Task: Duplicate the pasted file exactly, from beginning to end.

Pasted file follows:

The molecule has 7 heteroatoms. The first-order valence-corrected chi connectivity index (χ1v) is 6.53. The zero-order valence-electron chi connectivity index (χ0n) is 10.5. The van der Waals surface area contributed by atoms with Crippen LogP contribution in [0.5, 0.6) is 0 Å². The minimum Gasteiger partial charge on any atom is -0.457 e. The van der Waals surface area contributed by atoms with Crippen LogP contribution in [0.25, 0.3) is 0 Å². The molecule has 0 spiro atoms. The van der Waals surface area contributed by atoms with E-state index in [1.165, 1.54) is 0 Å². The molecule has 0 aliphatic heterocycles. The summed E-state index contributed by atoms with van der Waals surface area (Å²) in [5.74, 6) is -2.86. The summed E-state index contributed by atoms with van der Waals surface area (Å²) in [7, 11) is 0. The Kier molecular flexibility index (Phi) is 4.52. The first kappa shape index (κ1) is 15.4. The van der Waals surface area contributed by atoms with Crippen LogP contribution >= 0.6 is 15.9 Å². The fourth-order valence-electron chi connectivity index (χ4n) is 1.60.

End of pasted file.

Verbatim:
The molecule has 7 heteroatoms. The first-order valence-corrected chi connectivity index (χ1v) is 6.53. The zero-order valence-electron chi connectivity index (χ0n) is 10.5. The van der Waals surface area contributed by atoms with Crippen LogP contribution in [0.5, 0.6) is 0 Å². The minimum Gasteiger partial charge on any atom is -0.457 e. The van der Waals surface area contributed by atoms with Crippen LogP contribution in [0.25, 0.3) is 0 Å². The molecule has 0 spiro atoms. The van der Waals surface area contributed by atoms with E-state index in [1.165, 1.54) is 0 Å². The molecule has 0 aliphatic heterocycles. The summed E-state index contributed by atoms with van der Waals surface area (Å²) in [5.74, 6) is -2.86. The summed E-state index contributed by atoms with van der Waals surface area (Å²) in [7, 11) is 0. The Kier molecular flexibility index (Phi) is 4.52. The first kappa shape index (κ1) is 15.4. The van der Waals surface area contributed by atoms with Crippen LogP contribution >= 0.6 is 15.9 Å². The fourth-order valence-electron chi connectivity index (χ4n) is 1.60.